Battle Beasts

Battle Beasts

Combining the classically cute with the technologically terrifying, Battle Beasts brought animal and mineral together in a way that could render one into a vegetable. As if playing with them wasn’t fun enough, just looking at the amazingly unique and endlessly creative designs was enough to occupy a kid for hours.

A bat with a computerized monocle, a deer with a rock drill for a hand and laser visor, a piranha with dual shoulder cannons – each of the multitude of half-beast, half-machine warriors featured their own specialized design. Some of them were appropriate to the animal (the mole with the head lamp or the rat with the shovel for a hand) while others were simply for effect (the lion with the eye patch).

Battle Beasts also incorporated the entirety of the animal kingdom. While kid favorites such as sharks, bears, and elephants received their due, there was equal, admirable, and sinister attention given to perennial cutie-pies such as ducks, penguins, and koala bears. Even classic no-names like flamingos and sea horses joined the fray, each with its own design.

The battle in question was an adaptation of rock, paper, scissors featuring the elemental properties of earth, fire, and water. When Japanese toy maker Takara added the Beast Formers subset to their Transformers line in the mid-80’s, they included the heat-sensitive “rubsigns,” a small sticker that – when rubbed or pressed by a finger – revealed the character’s allegiance.

As with the Autobot and Decepticon rubsigns from Transformers, the Beast Formers wore their loyalties on their chest (and their emotions on their sleeves if the commercials were any indicator). When Hasbro brought the toys to the U.S. in 1986, the Transformers connection was severed and Battle Beasts began to distinguish themselves.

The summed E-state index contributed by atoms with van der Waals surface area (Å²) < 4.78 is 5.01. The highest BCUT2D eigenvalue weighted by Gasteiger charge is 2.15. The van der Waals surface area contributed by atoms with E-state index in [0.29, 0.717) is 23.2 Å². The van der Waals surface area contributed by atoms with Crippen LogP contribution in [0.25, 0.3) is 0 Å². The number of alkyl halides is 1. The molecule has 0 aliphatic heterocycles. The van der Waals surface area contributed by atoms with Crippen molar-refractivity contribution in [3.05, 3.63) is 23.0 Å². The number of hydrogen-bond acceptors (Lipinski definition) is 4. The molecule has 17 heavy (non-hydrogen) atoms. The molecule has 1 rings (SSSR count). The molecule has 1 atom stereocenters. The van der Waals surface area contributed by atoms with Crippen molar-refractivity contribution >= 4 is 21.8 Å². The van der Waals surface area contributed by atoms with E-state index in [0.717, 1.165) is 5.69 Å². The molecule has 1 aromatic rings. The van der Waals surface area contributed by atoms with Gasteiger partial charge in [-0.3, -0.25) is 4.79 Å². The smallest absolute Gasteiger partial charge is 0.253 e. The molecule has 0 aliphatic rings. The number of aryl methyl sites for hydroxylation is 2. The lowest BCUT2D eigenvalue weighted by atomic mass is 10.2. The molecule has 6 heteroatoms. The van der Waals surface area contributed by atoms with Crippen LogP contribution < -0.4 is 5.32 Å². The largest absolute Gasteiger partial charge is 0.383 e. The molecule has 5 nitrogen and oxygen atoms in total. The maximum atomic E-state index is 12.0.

Although featuring the attributes of machine and animal, Battle Beasts were ultimately anthropomorphic. The three factions of wood, fire, and water battled endlessly with no clear heroes or villains except those determined by kids themselves. The banal names defied the fantastic designs.

Pirate Lion and Ferocious Tiger hold only so much allure, while even the less obvious Slasher Sea Horse, Panzer Panda, Killer Koala and Frenzied Flamingo had a hard enough time surmounting their place on the food chain, let alone an asinine name. No more than a couple of inches in height, each figure also carried its own plastic weapon, generally some kind of blade or elaborate spear. But the power of each Battle Beast truly existed in the insignia stuck to their chest.

As Fire torched Wood, Wood in turn subjugated Water, while Water brought balance to the fray by dousing Fire. The “Battle Badges,” worn proudly on the front of each beast’s armor was the ultimate trump. A small number of Battle Beasts possessed an ace up their sleeve in the form of the “Sunburst” elemental. This rare power bested all others, thus giving a Hare Razing Rabbit the unlikely victory over, say Gruesome Gator. A few pull back vehicles and transforming bases in the shape of common animals were released as well to advance the wages of warfare.

Battle Beasts enjoyed a brief but frenzied popularity. Three generations were released in close succession, the creators mining more and more obscure animals to characters. The fourth series, Laser Beasts, abandoned the rubsign for an orb that revealed the character’s element when held up to the light.

Although the updated edition finally produced projectile weapons, the Battle Beasts craze had passed. Still, credit Hasbro for leveling the animal kingdom playing field. Never was a kid so humbled as when his fire-allied, pillaging polar bear was undone by another’s water-based squire squirrel. Such are the travesties of war.

If you grew up playing with Battle Beasts in the 80s, we’d love for you to share your recollections of these memorable toys in our comments section below.

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